“We buy Intel dual core desktops with 19″ TFT monitors for Rs 21,600 including the Linux OS. If we bought a proprietary office suite at Rs 12,000 for each desktop, the cost of commissioning infrastructure would go up to Rs 33,600 — a 55 percent increase,” he says.

55% uplift on every desktop. Just for your Office Application suite. If only more people realised this…

When you realise the kind of savings that are to be had, and knowing that there are now several free and excellent Desktop alternatives such as:

  • Ubuntu and it’s derivatives (I have heard very good things about Mint recently),
  • OpenSuse,
  • Fedora,
  • And many others. See Distrowatch for a up-to-date list of what’s hot and what’s not.

it really makes me angry that our UK government are so blind to the opportunities.

With all of these Linux desktop distributions come, literally, thousands of free applications which provide an almost total replacement for available commercial products, and also offer many more that are not present in the commercial domain at all.

We now have top quality products that fulfil most of the mainstream business requirements. I’m thinking, Firefox, Thunderbird (or Evolution),, The Gimp and Inkscape. There are multiple offerings in back-office and network/desktop management solutions, again, free and open and there are numerous excellent development environments, libraries and integration tools to enable unlimited customisation.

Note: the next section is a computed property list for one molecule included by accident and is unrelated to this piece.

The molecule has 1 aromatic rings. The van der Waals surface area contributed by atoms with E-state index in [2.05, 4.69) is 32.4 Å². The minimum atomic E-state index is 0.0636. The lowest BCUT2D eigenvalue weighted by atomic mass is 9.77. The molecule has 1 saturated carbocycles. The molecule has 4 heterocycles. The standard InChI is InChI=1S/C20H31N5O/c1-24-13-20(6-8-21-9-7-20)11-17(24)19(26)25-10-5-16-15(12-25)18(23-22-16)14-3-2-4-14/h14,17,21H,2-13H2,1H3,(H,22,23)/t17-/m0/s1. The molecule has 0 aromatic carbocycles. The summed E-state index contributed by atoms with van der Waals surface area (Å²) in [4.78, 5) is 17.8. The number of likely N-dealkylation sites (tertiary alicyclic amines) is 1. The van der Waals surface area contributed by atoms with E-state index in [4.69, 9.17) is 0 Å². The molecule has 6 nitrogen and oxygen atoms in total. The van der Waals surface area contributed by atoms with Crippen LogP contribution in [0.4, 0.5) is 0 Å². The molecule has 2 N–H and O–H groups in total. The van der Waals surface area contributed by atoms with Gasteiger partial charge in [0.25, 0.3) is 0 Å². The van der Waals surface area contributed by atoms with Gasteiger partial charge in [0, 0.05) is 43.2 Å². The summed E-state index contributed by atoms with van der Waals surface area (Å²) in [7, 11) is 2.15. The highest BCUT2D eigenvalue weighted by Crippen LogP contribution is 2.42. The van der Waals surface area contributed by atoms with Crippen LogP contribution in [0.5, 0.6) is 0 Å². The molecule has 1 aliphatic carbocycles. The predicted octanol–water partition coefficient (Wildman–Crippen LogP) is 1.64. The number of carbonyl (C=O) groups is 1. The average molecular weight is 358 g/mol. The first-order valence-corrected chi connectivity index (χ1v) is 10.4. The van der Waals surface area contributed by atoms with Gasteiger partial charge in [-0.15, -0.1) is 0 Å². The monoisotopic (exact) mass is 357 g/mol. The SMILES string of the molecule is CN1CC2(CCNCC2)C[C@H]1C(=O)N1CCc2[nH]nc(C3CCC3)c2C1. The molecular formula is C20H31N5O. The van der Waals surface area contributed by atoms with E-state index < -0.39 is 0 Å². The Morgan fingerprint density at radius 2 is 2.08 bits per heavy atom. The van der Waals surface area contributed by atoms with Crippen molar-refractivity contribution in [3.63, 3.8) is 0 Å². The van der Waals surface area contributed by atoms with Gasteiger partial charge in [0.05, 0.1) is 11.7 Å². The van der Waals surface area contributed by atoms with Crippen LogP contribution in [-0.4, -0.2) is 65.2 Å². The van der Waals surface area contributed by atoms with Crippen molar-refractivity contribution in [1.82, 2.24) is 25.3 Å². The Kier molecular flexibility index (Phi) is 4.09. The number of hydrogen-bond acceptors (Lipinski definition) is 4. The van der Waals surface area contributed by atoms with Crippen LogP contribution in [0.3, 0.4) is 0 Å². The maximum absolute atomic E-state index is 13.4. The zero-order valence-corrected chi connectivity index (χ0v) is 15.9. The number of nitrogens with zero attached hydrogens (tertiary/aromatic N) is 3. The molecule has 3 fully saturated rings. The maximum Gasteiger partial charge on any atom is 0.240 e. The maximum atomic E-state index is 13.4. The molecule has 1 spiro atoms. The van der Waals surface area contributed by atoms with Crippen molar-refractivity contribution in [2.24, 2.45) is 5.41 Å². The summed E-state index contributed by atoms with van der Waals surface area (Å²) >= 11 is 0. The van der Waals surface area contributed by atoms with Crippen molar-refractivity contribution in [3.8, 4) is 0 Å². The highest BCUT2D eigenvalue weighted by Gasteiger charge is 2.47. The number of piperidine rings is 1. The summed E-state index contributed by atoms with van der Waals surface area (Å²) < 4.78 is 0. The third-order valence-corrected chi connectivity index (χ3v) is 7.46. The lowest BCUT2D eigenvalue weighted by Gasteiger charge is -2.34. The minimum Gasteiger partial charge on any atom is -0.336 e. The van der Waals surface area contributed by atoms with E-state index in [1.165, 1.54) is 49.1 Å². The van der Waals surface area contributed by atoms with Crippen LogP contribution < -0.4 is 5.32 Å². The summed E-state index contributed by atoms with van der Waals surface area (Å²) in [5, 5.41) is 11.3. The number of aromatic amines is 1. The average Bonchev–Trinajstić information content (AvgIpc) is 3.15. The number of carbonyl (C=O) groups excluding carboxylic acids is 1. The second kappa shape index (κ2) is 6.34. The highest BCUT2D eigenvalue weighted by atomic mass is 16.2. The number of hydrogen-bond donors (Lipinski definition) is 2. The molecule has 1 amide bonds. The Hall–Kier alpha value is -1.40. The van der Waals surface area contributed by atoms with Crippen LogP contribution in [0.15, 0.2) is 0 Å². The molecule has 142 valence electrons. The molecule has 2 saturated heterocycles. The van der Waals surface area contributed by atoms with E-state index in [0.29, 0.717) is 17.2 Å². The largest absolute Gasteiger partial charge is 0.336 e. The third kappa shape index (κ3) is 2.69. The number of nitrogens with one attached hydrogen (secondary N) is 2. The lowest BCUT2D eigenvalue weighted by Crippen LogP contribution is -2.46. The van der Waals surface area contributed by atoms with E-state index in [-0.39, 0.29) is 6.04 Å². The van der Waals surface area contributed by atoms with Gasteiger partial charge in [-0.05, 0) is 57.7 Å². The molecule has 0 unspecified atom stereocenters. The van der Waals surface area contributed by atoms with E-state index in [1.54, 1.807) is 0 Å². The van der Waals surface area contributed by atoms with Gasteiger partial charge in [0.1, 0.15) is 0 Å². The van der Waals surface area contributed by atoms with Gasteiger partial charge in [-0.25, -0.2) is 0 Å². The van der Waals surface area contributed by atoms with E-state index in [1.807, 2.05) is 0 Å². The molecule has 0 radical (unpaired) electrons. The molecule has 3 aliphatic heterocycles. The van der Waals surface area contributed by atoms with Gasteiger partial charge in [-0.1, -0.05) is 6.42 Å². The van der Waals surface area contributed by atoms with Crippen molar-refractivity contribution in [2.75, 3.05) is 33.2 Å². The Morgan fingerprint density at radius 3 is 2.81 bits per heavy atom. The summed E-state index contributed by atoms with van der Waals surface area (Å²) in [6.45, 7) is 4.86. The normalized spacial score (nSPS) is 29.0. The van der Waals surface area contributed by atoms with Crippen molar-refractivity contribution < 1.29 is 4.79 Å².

There are now plenty of big companies like Novell, IBM, Sun HP, and even Oracle, providing Linux desktop products and enterprise level support services. For the smaller business there are now companies that provide the support services, knowledge and skills that suit the SME sector (like our own business, The Open Learning Centre), there are huge numbers of students leaving University having worked on and engaged in the Open Source community which should help to round out the support side. And of course there is the Open Source community itself. I know of know other place where I can drop a quick email about a problem I’m having, or a question about configuration for example, which gives me consistently, fast and accurate assistance. Bugs are generally caught, logged and fixed with frightening speed and courtesy too.

Is Linux ready for the Desktop? Undoubtedly yes.

Will 2008 be the year it really takes off? I don’t know but I really do hope so. The only reasons it might not are fear and ignorance. Two issues which are easily surmountable.